Skin microbes trigger specific immune responses
NIH study describes how commensals and immune cells work together
New research in mice shows that the immune system in the skin develops distinct responses to the various microbes that naturally colonize the skin, referred to as commensals. A team led by scientists at the National Institute of Allergy and Infectious Diseases (NIAID), part of the National Institutes of Health, found that each type of microbe triggers unique aspects of the immune system, suggesting that immune cells found in the skin can rapidly sense and respond to changes in microbial communities. These findings help clarify the protective role of skin commensals and may help explain how variation in the microbes at different skin sites contributes to skin disorders.
The skin is home to diverse microbial communities that can change over time. In the current study, investigators found that colonizing mice with different commensals leads to production of commensal-specific immune cells. They describe in detail how the common skin commensal Staphylococcus epidermidis enhances immune responses against pathogens without causing inflammation. Colonizing the skin of mice with S. epidermidis increased the number of CD8+ T immune cells, which produced the chemical messenger IL-17A. Dendritic cells, another type of immune cell, played a key role in generating this specific, non-inflammatory response. Mice colonized with S. epidermidis were protected against infection with a disease-causing fungus. Depleting CD8+ T cells or neutralizing IL-17A removed this protective effect.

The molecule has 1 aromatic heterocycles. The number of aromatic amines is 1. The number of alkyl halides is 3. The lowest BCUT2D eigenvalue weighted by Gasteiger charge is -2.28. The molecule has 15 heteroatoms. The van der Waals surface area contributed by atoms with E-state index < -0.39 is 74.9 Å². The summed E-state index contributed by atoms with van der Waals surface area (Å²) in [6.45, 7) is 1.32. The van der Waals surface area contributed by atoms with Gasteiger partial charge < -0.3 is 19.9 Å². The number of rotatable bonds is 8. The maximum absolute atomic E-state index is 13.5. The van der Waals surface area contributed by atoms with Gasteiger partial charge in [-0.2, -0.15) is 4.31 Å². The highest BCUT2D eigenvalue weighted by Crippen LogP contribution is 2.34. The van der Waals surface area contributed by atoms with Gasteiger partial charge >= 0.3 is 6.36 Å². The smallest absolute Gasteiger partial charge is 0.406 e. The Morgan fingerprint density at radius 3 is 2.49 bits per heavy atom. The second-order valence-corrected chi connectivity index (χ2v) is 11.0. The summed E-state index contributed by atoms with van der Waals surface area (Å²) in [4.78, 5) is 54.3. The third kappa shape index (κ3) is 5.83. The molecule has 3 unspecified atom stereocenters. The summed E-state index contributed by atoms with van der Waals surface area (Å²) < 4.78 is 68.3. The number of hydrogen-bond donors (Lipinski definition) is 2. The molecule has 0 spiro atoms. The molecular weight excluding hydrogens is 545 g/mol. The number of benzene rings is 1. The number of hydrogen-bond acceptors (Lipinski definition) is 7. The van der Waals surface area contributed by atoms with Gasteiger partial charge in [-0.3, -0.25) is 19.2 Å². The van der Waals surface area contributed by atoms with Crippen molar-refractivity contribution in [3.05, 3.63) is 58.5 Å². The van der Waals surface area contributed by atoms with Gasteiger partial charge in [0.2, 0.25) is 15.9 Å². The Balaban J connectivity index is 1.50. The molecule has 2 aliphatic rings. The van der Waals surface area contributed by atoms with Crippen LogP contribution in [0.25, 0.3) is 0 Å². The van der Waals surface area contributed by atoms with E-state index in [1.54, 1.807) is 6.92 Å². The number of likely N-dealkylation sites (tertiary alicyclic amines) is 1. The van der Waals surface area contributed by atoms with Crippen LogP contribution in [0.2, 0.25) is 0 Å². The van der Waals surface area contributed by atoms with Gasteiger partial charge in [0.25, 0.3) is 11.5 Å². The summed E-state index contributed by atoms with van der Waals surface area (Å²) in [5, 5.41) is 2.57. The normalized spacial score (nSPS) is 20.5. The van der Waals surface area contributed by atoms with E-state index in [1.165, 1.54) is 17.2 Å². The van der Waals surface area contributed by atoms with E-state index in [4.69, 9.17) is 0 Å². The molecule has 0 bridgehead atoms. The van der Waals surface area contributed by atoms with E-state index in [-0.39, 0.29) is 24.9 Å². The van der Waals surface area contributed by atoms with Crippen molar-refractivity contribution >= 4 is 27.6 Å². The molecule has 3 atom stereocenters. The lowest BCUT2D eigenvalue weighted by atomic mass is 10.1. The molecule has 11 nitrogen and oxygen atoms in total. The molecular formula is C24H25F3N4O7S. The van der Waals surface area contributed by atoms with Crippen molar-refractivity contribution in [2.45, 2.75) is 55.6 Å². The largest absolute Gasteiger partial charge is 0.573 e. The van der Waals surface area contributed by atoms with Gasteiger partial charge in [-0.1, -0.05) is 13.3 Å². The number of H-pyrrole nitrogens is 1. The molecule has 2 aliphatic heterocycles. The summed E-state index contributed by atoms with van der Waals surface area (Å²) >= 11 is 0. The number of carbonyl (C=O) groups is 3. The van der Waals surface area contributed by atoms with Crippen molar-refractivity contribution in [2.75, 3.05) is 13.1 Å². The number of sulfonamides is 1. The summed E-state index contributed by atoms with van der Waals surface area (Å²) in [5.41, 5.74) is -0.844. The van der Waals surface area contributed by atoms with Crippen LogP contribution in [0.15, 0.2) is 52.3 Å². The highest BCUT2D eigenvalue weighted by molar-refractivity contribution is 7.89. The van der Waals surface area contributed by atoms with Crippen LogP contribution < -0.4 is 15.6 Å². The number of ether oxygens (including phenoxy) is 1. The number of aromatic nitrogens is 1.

The ability of different microbes to trigger distinct aspects of the immune system without causing inflammation opens the possibility of discovering new adjuvants--immune-boosting substances that may be added to vaccines or medications. Future research will focus on identifying specific chemical messengers and understanding how they stimulate the immune system.
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